Ohbijou become ‘Metal’ headsTwo years ago, following the success of their critically acclaimed breakthrough album, Beacons, Ohbijou was the likely successor to Canada’s indie pop throne. Well, Arcade Fire held fast to the seat by winning a Grammy and the Polaris Prize, but the six-piece Toronto-based collective has made another winning bid with its lushly orchestrated, sonically thrilling chamber pop follow-up, Metal Meets. WE spoke with lead singer/songwriter Casey Mecija over the phone before the band takes to the road for a lengthy tour, with a stop in Vancouver Nov. 19 at the Biltmore.
The song that kills me on this album is “Slygo.” The intensity and urgency and the refrain — it’s very emotional.
It’s a small town in Ireland that me and my bassist went to on tour just out of university. There’s this legend about this Queen buried on top of this huge mountain that overlooked the town and when we went there, we could see this huge pile of rocks on top of this mountain and it was this really beautiful thing. And in that time, also, they had this beautiful tree where people go and hang up charms and rosaries to commemorate people who have passed.
There’s also this unrelenting hope, like climbing your way out of something.
For sure. That song, and with a lot of our other songs, there’s a desire to communicate something darker and meatier, but also with hope intrinsically attached to it.
That might be the kind of record people need right now.
(Laughs) Yeah. It’s better to latch onto things that are more hopeful than not.
When you write songs are you coming from the observer standpoint or from the first-person?
I think from both. A lot of lyrics are inspired by what’s going on in my life and how I relate to the world outside. A lot of it begins with the proverbial “bedroom” writing. (Laughs) I’m by myself with a guitar and a piano and I usually write lyrics, melodies and all of the music at the same time. It’s this very isolated process to begin with, before entering the writing process with five other people, which transforms it into something completely different.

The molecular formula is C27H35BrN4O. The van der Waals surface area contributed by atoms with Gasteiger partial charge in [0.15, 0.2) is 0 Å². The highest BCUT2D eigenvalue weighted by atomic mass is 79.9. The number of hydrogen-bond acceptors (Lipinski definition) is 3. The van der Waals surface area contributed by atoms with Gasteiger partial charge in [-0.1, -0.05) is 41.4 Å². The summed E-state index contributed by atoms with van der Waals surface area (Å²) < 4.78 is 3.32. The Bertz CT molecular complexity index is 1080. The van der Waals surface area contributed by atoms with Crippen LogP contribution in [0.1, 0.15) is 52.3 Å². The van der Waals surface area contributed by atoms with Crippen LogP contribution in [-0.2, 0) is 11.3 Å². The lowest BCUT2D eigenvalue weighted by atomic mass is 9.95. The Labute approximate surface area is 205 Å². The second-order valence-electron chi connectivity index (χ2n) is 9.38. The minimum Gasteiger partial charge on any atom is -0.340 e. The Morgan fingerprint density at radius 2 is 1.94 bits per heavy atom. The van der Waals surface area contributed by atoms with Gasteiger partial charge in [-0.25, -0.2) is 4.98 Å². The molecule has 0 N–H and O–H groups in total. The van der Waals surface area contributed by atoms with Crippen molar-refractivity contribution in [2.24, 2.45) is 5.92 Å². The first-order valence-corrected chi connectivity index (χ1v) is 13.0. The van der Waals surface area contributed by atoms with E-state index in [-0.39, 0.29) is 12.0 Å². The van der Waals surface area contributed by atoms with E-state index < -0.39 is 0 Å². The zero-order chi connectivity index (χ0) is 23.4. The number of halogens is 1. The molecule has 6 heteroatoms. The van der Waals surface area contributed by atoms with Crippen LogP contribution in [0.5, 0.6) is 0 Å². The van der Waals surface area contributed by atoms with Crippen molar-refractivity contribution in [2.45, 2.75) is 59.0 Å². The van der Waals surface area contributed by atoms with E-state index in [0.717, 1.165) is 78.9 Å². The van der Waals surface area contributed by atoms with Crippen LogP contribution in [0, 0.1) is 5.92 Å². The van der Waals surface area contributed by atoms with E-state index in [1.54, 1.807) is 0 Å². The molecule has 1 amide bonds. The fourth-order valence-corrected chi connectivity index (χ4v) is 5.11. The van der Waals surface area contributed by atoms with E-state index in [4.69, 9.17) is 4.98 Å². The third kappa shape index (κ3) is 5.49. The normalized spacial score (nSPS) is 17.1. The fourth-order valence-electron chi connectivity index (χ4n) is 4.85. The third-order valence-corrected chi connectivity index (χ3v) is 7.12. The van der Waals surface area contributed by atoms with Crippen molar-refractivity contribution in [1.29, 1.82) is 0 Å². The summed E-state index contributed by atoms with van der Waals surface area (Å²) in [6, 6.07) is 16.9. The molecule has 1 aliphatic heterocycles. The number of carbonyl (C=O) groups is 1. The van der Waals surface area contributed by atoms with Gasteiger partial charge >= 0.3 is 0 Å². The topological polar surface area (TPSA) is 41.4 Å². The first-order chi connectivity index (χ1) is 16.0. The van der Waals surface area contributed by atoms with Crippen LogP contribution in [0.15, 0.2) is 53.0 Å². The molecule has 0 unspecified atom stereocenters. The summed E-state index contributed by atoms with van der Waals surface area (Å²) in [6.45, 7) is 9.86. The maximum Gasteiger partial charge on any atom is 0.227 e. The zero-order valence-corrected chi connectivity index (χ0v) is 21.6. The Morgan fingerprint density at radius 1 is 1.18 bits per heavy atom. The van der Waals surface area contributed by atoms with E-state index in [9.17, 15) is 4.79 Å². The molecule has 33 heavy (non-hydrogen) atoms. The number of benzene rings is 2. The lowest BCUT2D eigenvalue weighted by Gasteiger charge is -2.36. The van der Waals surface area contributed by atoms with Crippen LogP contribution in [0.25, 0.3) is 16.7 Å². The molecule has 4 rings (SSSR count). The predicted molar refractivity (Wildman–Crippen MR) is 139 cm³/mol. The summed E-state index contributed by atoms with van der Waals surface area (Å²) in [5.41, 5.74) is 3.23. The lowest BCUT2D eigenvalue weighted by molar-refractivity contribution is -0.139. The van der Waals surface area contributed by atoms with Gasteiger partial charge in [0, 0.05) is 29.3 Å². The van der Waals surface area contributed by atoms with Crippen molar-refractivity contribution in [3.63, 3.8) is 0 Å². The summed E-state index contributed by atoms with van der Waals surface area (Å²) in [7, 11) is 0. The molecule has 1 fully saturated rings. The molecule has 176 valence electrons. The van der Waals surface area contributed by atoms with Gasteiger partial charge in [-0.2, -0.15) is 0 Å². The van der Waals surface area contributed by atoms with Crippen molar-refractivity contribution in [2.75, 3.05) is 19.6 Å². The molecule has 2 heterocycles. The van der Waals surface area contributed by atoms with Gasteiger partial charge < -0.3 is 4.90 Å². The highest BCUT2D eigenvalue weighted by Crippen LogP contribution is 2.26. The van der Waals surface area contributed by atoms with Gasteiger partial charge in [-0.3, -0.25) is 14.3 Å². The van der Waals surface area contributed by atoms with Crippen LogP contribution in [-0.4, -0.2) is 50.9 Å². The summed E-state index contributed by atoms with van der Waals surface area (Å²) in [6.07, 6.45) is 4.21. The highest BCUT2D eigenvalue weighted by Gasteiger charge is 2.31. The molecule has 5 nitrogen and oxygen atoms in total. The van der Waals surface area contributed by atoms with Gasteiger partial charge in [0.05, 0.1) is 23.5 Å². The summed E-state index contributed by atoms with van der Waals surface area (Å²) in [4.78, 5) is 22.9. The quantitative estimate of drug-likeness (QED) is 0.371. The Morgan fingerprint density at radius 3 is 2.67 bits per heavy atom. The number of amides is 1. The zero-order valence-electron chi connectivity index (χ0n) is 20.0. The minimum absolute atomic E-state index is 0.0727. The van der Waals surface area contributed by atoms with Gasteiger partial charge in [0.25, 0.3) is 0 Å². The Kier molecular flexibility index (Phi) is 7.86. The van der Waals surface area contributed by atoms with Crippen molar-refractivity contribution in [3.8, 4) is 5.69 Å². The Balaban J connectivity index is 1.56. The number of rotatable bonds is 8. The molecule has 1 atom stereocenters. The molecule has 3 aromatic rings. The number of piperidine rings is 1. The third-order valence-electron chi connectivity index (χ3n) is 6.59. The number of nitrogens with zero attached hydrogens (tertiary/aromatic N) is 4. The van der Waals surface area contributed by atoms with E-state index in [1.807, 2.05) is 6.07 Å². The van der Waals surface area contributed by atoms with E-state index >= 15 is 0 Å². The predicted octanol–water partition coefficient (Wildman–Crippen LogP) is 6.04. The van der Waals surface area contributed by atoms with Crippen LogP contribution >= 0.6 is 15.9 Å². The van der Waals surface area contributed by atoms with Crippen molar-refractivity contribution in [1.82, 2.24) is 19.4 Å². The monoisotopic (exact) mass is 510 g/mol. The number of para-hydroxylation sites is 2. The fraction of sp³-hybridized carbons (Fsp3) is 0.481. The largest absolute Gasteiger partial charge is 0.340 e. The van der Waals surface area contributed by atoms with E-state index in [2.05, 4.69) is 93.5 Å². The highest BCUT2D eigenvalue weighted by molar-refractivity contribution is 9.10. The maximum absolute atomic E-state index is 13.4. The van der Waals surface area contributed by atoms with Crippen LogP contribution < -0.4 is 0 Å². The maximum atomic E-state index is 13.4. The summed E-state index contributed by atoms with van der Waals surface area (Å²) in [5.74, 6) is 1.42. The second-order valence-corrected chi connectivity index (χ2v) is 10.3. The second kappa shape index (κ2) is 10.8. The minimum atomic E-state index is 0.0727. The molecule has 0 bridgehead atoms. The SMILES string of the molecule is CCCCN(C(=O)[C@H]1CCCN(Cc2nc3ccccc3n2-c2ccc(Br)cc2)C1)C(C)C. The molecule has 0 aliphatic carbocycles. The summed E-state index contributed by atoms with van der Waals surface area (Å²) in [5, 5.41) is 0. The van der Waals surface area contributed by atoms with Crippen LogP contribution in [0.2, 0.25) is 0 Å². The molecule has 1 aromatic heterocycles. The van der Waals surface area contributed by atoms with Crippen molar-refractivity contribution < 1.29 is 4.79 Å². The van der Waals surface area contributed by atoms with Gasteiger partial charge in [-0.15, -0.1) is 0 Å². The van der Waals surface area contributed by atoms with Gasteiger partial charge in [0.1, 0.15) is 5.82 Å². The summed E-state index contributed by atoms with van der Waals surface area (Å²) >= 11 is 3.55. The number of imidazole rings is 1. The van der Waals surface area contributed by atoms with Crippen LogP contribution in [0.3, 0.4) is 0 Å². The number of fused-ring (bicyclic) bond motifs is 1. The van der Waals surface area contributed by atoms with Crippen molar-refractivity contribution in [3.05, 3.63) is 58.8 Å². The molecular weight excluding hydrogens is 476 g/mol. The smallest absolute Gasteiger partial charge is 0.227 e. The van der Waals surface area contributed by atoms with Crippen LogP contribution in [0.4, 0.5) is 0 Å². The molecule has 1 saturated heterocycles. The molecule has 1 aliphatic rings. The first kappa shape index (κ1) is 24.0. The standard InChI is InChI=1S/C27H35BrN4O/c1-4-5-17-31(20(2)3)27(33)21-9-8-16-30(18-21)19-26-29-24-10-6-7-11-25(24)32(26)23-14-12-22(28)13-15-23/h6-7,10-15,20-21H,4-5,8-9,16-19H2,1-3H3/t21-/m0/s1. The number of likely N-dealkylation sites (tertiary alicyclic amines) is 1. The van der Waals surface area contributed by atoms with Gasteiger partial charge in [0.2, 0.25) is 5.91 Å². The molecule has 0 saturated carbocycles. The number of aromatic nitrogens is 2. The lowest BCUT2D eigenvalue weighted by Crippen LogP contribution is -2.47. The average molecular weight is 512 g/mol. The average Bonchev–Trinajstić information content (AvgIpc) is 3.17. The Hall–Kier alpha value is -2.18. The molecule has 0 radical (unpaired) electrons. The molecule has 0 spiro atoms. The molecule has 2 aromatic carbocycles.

You travelled the world with Beacons. Did that change your relationship to your writing and with Canada?
We were able to travel abroad and play for different audiences in Japan and all of these crazy places. With travel came a desire to look at the world with more complexity and put that into the lyrics and use different lenses to write songs. We wanted to communicate emotions differently from previous records.
There’s so much texture throughout. Like in “Obsidian” there’s this beautiful moment that reminded me of birds calling out en masse.
We really tried to whip up unique environments for each song. We tried to practise restraint, because that’s really important for us as writers. It’s so easy for six of us to pile on top of each other, so being able to maintain an airiness about each song was really important... Sometimes we have these writing sessions and it’s like, well, we all have these melodies, let’s play them all at the same time! (Laughs)
You’ve got Metal Meets and Feist came out a month later with Metals. Should we arrange a throwdown between you guys?
(Laughs) I don’t think we would win!
Ohbijou play Nov. 19 at Biltmore, 7pm. $14 (Z, H, RC, TW).